I've had a lot of deadlines lately. And the glorious thing about crazy busy deadlines is, they set your schedule for you. They lodge themselves firmly in your #1 Priority spot. And then they tend to shove everything in #2 spot off the list. And sometimes even kick out the priorities in #'s  3, 4, 5, 6.... sometimes even 10 or more. (Okay, maybe that's a less glorious part...)

But for the first time in forever, I don't have anything due in the next couple of weeks. Like all of us, I have tons to do. More than I could ever get done. But I have so much to do, I can't figure out where to start. Without a deadline, it looks like I stirred up all the things I need to do in a giant bowl, and just dumped it on my priority list. Over the last couple of days, I sit down to work on my list, and don't have a clue what to do! So I grab something at the edge, mess around for a bit, then grab something else on the list and mess around some more. Am I doing the most important things? I have no idea! Probably not!

I've been thinking a lot about what is most important lately. And about how, if that list of priorities isn't made, it's likely the most important thing won't get done. And then I was thinking about how Steven Covey (The 7 Habits of Highly Effective People) died recently, and how I've been wanting to do one of his quotes. I looked up a list of his top ten quotes, and this gem was on it:

You have to decide what your highest priorities are and have the courage—pleasantly, smilingly, nonapologetically, to say “no” to other things. And the way you do that is by having a bigger “yes” burning inside. The enemy of the “best” is often the “good.”

~Stephen Covey

Were the things I was grabbing from the edges good? Of course! Otherwise I wouldn't have been doing them! (Well, except the messing around part. That was plain and simple wasting time.) But were they the "best?" I'm pretty sure not.

I don't know about you guys, but when I get that jumble of a mess prioritized, where the best is at the top, those things gain a big enough "yes" burning inside, that it's easier to keep them where they belong on the list.

*Raises cookie* Here's to getting that list figured out!

kimberlykv at cc-by-2.0
Do you have your priorities list figured out pretty well, or is it a jumbled mess like mine is? If you've got it figured out, CONGRATS! Have an awesome weekend! If you don't, let's shed a few tears together, then let's get this puppy in order! And then let's have an awesome weekend, too. :)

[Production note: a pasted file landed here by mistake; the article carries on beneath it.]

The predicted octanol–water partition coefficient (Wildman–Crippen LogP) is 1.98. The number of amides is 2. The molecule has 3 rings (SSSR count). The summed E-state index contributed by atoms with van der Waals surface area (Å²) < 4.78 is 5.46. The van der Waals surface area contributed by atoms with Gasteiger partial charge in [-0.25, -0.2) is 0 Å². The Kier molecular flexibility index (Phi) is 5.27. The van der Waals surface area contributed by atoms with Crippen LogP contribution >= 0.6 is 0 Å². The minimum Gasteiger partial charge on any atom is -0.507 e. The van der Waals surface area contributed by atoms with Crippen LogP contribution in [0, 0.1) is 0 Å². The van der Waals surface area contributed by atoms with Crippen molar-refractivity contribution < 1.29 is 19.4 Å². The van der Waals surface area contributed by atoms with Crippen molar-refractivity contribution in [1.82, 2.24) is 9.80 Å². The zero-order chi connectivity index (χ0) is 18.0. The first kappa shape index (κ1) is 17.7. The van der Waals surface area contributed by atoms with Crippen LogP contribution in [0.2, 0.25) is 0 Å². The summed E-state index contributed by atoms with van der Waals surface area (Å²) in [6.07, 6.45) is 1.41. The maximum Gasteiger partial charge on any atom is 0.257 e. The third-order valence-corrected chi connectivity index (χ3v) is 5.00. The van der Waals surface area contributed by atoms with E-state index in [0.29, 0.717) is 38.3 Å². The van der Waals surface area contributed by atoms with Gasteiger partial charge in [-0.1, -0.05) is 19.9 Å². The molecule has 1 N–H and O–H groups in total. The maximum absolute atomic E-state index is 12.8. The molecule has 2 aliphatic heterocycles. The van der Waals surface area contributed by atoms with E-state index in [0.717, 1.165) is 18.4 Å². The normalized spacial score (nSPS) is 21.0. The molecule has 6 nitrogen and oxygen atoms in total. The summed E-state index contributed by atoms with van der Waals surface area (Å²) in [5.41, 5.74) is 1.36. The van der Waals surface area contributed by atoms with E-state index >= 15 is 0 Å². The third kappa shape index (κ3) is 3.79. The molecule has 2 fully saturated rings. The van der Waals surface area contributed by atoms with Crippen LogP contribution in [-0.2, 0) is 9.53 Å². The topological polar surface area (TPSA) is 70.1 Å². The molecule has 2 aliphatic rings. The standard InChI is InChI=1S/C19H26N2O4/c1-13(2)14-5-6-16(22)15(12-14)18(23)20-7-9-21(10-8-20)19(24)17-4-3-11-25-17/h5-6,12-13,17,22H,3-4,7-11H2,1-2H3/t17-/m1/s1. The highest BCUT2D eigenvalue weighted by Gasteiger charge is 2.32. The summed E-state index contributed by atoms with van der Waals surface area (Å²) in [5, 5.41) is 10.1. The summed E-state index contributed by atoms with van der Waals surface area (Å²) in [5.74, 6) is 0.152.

A huge thanks to Becky Povich for the Reader Appreciation award!

Wednesday, August 22, 2012

How to have a great Writing Retreat

Okay, so I've only been on one writer's retreat, so I'm no expert. But I have been to a ton of writing conferences, so I know--- when writers get together, we like to chat! I mean how can we not when we are finally surrounded by people who *get* us?

But...... chatting up a storm and getting writing done generally don't go hand in hand. So what's the number one secret to getting way more writing done?


Yes, writers are a chatty bunch. But we're also a competitive bunch, and we really like to win. (Plus, we really like to see that word count climb, so we've got that constantly working in our favor.) There's probably about a billion ways to bring competitiveness into writing, but we did two things.

The first was one the fabulous Elana Johnson suggested. We each brought a prize, and put all those prizes into a pot. The prizes don't have to be big-- we had various kinds of chocolate, fancy notepads and pens, an Amazon gift certificate, etc. Every so often throughout the day, we'd have a writing sprint. We found that 45 minutes worked best for us, but you can do them for any length of time. Then, the person who wrote the most in that 45 minutes got to choose a prize. And ohmygosh. Never did I imagine that eight non-sleeping people in the same room could be so quiet!

The second was an overall prize for the person who wrote the most words over the course of the retreat. Again, this could be anything. As an example, our writing retreat's official name was The Writing Retreat of Joy and Awesomeness, so the person who won overall was crowned Queen of Joy and Awesomeness. Each of us added to the prize pack for the winner and lemme tell you: THAT was what kept people burning the midnight oil to get in a few more words, then waking up much too soon in the morning. How could you stay in bed when you saw your competition already adding to their word count?

The second secret to having a good writing retreat?